Birds in general are capable of appearing healthy and normal, in spite of serious disease or organ dysfunction. Your bird may be perfectly normal or may be ill or a carrier for PBFD. A good veterinarian can determine your bird's health status.

Ellen K. Cook, DVM

filed under: Health and Nutrition

My 8 year old Senegal, Qt, and I live in the Santa Cruz mountain area of California. We had excellent care when we lived in Contra Costa County, but here, I have learned there is no emergency avian care. Qt has never been ill prior to now. Unfortunately, it's the weekend and I'm terrified that I'm going to lose her. None of the vet hospitals with avian vets are open and none will contact the vet outside of normal business hours. I have called well over 10 offices and hospitals and have only found a regular DVM with an interest in exotic animals willing to see her (an 1 1/2 drive--proved worthless and $400). Her crop is so distended with gas and her droppings are scant to nothing. She is completely puffed up, half-lidded, and shaking--even in an 85 degree 'hospital' enclosure. I'm giving her warm Pedialyte and Diflucan. I'm massaging her crop every 30 minutes. The receptions I've been in contact with, to a person, have been insensitive and unresponsive. I want to know how an Avian vet (who knows that a visibly sick bird requires emergency care) can ethically leave their patients and community without emergency services or even a valid referral (most referred me to the same hospital that didn't have an Avian vet). I don't know what to do. I feel helpless and angry. I wish I had asked about supportive care after hours. It simply didn't occur to me. I am praying, now, that she'll survive until Monday...

Answered by Ellen K. Cook, D.V.M.:

Hi- There is nothing so frustrating and upsetting as having one of our avian companions seriously ill; I worry about my birds, too, when they are sick. Your feelings of anger and helplessness are justified in your concern about Qt. I have been practicing avian medicine for ten years (and small animal medicine for 35 years) and I find that avian DVM's are few and far between. Therefore, I recommend that all parrot caregivers be prepared for when (not if) an emergency occurs. Many areas are totally without avian veterinary care; it is not unusual for clients to drive 2-3 hours to see a doctor. When getting a bird, it is good to become established with a qualified avian veterinarian and discuss after-hours procedures before they are needed.

Of course, hindsight is always 20/20. Qt's symptoms could be caused by any number of diseases/problems. Whenever a bird is critically ill, the best treatment is to make sure they are hydrated (the Pedialyte is good, you might also try hand-feeding formula), warm (I would bump up the heat to 90 degrees and watch her for overheating: open-beak breathing, wings held away from body) and supplemental oxygen (difficult to do at home). I would not necessarily give the Diflucan unless Qt has had problems w/ yeast/fungal infections in the past. Another problem with birds is that they are masters at disguising illness and often do not show symptoms, even when seriously ill. I have had many experienced caregivers bring in their parrot in right away, after having noted them fluffed and not moving; upon examination/testing, it becomes apparent that the bird has been sick for days, weeks, even months. Often, the disease has progressed beyond the point of treatment. I hope this is not the case w/Qt!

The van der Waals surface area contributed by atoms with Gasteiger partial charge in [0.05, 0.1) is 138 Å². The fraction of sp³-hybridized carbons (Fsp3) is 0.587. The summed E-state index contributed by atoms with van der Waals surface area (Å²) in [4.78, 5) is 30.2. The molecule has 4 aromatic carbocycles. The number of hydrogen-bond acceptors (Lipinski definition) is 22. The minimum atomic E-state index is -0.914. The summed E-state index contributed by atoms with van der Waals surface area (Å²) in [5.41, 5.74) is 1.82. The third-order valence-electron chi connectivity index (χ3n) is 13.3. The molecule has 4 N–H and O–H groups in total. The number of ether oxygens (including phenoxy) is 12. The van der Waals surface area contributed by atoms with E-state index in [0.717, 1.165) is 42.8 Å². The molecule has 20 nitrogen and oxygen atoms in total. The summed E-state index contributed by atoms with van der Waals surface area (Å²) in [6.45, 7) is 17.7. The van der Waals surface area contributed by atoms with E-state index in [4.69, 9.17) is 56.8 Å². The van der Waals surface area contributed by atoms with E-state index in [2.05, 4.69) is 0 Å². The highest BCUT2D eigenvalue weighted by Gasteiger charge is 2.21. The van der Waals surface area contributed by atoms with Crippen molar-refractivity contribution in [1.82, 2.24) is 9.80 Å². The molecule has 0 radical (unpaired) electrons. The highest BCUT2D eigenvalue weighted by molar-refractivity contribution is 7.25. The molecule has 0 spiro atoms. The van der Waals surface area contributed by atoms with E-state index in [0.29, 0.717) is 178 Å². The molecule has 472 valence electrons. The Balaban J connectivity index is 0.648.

Continue w/your supportive care for Qt. That is the best anyone can do; I will keep you in my prayers, too.

filed under: Health and Nutrition

My Question: I have an aviary budgie with very watery droppings and wheeziness. He has had a broad spectrum antibiotic jab at the avian vets, followed by 10 days on "ornicure".

Coccidia has been ruled out and I have had a lab test for chlamydia which has come back negative. The bird is still indoors although not needing additional heat. If he goes back out he really struggles (shortness of breath).

It may be relevant to mention that another bird has been prone to a messy vent for two months, without showing any other symptoms. The chlamydia test was a pooled swab.

I have also tried Ivermectin to rule out mites etc.

Where do I go from here?

Thanks, Helen Jones

Answered by Ellen K. Cook, D.V.M.:

This is an excellent question, Helen, but, unfortunately, there is no quick answer. Watery droppings can be caused by numerous diseases: parasites, toxins, viruses, bacteria, foods, the list is endless. I would suggest a complete diagnostic work-up for this little guy. This would include blood tests, multiple fecal examinations, radiographs, etc. Another point to remember is that even if a chlamydia test comes back negative, this does not rule out the disease.

Since another bird is involved, I would be most concerned about contagious disease. Check with your avian veterinarian: s/he knows you and your bird and can better suggest necessary testing/treatment.

I hope you can get to the bottom of your budgies' problems!

filed under: Health and Nutrition

I was wondering if you could answer a question for me. I am wondering if seashells are save to give me African brown head to play with. I noticed one of the toys in his pen has seashells attached to it. I collected some from the beach, and I was wondering if they are cleaned off properly if they can be used for toys. Thanks for your help!

Vicky

Answered by Ellen K. Cook, D.V.M.:

Hi Vicky, Seashells are usually safe for parrots. In fact, ground or crushed seashells are used in some calcium supplements. As long as the shells are thoroughly cleaned, they should be safe to give your bird.

I always recommend observing your bird at play to make sure he is not eating any toys or shells. Most parrots simply chew toys to bits, but occasionally one will actually swallow those bits. Needless to say, that is dangerous for the bird!

Have fun and thanks for the great question, Vicky.

filed under: Health and Nutrition